"It's a big fraud. We believe that this type of thing should not be occurring and that the school should be honest," Halunen said.
Metzen declined to comment. A Globe University spokesman said the company would not discuss the lawsuits before it received the filed paperwork.

More Shame at Fairview-University Hospital

Deb Waldin showed up at Fairview Southdale's emergency room just after 8 one night last July with the worst pain she'd ever felt -- a kidney stone. While she waited to see a doctor, a man rolled a computer into her emergency-room bay and asked her to pay $750 or $800.
"I'm like, are you kidding me? Here I am dying and I'm just going to reach over to my purse and give you my credit card?" She kicked him out but is still furious about it to this day.
Waldin, 60, is just one of the patients to come forward with stories of aggressive billing tactics in the wake of last week's scathing report by Minnesota Attorney General Lori Swanson about abuses at Fairview hospitals.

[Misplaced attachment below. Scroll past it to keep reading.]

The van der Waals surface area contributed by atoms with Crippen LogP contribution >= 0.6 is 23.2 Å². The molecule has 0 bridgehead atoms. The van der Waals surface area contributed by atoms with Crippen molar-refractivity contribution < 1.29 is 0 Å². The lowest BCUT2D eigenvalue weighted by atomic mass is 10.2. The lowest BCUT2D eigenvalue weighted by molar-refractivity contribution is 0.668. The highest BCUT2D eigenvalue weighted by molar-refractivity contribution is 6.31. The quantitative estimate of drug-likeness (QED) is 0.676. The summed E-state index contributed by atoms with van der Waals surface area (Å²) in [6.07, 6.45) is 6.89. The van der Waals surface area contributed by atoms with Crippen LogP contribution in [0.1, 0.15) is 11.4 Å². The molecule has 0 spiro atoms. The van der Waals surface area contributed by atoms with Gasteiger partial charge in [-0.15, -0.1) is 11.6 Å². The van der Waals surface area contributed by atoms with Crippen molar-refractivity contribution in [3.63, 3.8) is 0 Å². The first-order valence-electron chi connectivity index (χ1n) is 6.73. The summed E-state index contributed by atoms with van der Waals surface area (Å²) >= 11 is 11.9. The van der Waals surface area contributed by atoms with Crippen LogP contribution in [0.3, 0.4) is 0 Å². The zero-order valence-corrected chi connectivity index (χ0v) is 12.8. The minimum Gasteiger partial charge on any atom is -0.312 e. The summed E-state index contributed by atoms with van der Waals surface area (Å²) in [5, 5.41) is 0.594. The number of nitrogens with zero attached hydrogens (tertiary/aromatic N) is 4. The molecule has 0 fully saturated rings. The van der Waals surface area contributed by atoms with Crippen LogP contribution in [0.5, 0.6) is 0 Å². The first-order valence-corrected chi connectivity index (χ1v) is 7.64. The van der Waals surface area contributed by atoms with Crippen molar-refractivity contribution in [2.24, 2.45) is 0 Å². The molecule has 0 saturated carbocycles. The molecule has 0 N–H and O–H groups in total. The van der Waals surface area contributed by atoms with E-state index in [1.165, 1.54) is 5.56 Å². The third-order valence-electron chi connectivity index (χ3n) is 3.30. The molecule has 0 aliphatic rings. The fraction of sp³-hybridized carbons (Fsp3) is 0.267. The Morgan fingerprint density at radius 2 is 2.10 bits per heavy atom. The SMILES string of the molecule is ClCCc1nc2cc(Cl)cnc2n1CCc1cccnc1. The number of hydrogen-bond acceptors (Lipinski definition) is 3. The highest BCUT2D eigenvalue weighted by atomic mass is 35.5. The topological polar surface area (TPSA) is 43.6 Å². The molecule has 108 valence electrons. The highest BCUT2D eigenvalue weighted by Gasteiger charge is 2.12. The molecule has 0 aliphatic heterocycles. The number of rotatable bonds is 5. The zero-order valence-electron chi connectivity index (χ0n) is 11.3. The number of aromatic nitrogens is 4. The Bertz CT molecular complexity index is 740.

In a six-volume report, Swanson described how patients were harassed and manipulated after an Illinois consulting firm, Accretive Health, introduced sweeping changes to the culture of Fairview's seven Twin Cities hospitals and new strategies for collecting debts.
Fairview officials say they can't address every reported abuse, including those cited by Swanson.
Dr. David Hunter, a radiologist at the University of Minnesota, said he had heard complaints about the billing practices from colleagues at the university's hospital, which is owned by Fairview. But Hunter didn't really believe them until a couple of weeks ago, when a close friend arrived at the hospital for an MRI. The woman, a breast-cancer survivor, was ushered into a small room with a billing officer, who told her she had some unpaid bills to pay.

"She said, 'What bills? I have paid all my bills,'" Hunter said.